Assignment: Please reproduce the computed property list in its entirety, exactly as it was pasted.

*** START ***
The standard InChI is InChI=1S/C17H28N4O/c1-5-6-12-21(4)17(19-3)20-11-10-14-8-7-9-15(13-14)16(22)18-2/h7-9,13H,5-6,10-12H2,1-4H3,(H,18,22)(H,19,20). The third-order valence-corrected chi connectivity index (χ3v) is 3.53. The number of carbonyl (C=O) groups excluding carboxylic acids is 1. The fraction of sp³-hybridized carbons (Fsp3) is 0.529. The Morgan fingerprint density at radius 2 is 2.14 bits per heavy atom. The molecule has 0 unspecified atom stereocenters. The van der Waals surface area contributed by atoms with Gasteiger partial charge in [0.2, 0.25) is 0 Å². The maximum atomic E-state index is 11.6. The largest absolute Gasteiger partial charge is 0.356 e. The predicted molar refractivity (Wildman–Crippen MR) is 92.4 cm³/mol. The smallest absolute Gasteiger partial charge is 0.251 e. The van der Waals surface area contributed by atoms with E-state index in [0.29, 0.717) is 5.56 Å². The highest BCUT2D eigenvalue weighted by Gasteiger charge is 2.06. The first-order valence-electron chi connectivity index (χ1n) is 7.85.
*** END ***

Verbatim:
The standard InChI is InChI=1S/C17H28N4O/c1-5-6-12-21(4)17(19-3)20-11-10-14-8-7-9-15(13-14)16(22)18-2/h7-9,13H,5-6,10-12H2,1-4H3,(H,18,22)(H,19,20). The third-order valence-corrected chi connectivity index (χ3v) is 3.53. The number of carbonyl (C=O) groups excluding carboxylic acids is 1. The fraction of sp³-hybridized carbons (Fsp3) is 0.529. The Morgan fingerprint density at radius 2 is 2.14 bits per heavy atom. The molecule has 0 unspecified atom stereocenters. The van der Waals surface area contributed by atoms with Gasteiger partial charge in [0.2, 0.25) is 0 Å². The maximum atomic E-state index is 11.6. The largest absolute Gasteiger partial charge is 0.356 e. The predicted molar refractivity (Wildman–Crippen MR) is 92.4 cm³/mol. The smallest absolute Gasteiger partial charge is 0.251 e. The van der Waals surface area contributed by atoms with E-state index in [0.29, 0.717) is 5.56 Å². The highest BCUT2D eigenvalue weighted by Gasteiger charge is 2.06. The first-order valence-electron chi connectivity index (χ1n) is 7.85.